In three weeks, you'll be starting high school, and I'm getting really excited for you.
This is a different feeling from when you started middle school. Because middle school sucks. Well, at least it does for a lot of people. I'm grateful it didn't for you.
I have some advice for you. (Hold the eye rolls, please.) This isn't about your grades or sports—we spend enough energy on that. This is about the little things that someday you'll remember as the big things: The laughs, the stories you'll still be telling in 30 years, the things you'll reflect on even when you're old. It won't always be easy. In fact, it might not feel so great while it's happening. But I promise each year of high school will offer more enlightenment and glimpses into a future world of independence, success, and, hopefully ...
Try something new—at least once a year.
You're going to be going to a big school, which comes with a lot of opportunities, so you fortunately don't have to look very far. Just be open to trying them. Challenge yourself and try things you've never experienced before. A new sport, an elective or a club. You might be surprised what you discover in the darkroom of the photo lab.
Listen to your teachers—especially the weird ones.
You're going to have a lot of teachers now—some good, some not so good. But when you find one that seems to really enjoy what they're teaching, or have different views you haven't heard before, pay attention. I'll never forget staying after class listening to my two favorite psychology teachers banter about religion. I was so fascinated I was speechless! And it stuck with me forever.
Find your friends—and look outside your circle.
It's such a great feeling when you're to the point that you don't care as much about being one of the "cool kids." It's still hard for you at this age, but you'll find your people. How do you know who they are? Ask yourself: Who makes me feel good about myself when I'm with them? I remember a girl in 10th grade with blue hair who liked me because she thought my boyfriend looked like the lead singer of the Misfits, a punk band. We made fast friends. And while we didn't hang out outside of school, she was different, funny, interesting and made class a lot more fun.
Work—like at a JOB.
Not all learning happens in the classroom. Having a job rewards you with real-life skills—how to manage your time, how to answer to a boss, how to work with different kinds of people. Plus, having your own money feels great. I have as many memories, weird experiences and hilarious stories from working various jobs as I do from my time at school.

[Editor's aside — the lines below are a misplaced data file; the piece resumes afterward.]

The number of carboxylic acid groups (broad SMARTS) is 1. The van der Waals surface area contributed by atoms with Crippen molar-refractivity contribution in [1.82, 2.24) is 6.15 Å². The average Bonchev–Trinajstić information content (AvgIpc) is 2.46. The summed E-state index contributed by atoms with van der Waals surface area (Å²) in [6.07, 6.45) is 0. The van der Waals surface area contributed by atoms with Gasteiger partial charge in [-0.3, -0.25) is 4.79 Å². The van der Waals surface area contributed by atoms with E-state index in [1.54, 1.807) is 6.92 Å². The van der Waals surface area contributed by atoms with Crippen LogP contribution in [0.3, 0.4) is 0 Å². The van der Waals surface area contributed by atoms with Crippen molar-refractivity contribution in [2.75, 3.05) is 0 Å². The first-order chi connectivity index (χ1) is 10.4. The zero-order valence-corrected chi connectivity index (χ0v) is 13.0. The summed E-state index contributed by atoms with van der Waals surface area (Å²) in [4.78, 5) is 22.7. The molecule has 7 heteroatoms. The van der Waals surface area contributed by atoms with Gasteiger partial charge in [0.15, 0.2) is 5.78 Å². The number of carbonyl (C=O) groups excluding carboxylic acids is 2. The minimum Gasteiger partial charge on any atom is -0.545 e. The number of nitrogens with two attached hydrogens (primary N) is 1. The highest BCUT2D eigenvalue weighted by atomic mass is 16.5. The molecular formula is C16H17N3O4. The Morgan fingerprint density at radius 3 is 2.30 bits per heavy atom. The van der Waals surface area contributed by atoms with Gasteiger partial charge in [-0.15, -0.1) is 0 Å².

Love and sex—if it doesn't feel right, it isn't.
I'm pretty sure you'll shut down and stop reading here, but I'm going to give you some advice anyway. Relationships in high school can be great. You might even fall in love. But you might not, too, and that's fine. You have your entire adult life to be in relationships. You'll probably experiment—just please be respectful of your body and others'. If it doesn't feel right, stop—it isn't. And trust me: You're not going to learn anything valuable about sex and relationships by watching something online.
Take risks—and let go of perfection.
I'm not talking about drinking, drugs, or anything else that can harm you or others or get you kicked off your team. I'm talking about not always doing what others expect of you. There's a ton more pressure on you than there was for me, and I'm sorry for that. It's OK, even good, to get uncomfortable. Be stupid with your friends—I'd much rather you do it live than behind a screen. Confront the teacher you feel treated you unfairly. Have the courage to ask out the girl you've had a crush on since sixth grade. Find your personal style in clothes and music. And for God's sake, dance at the dance!
One final thing: While today I'm full of advice, if in the future I'm getting too involved in your business, you have my permission to tell me to butt out. You are a great kid—kind, smart and capable—and I can't wait to watch you ride the wave.
Written by Jill Carroll, marketing manager for West Michigan Woman.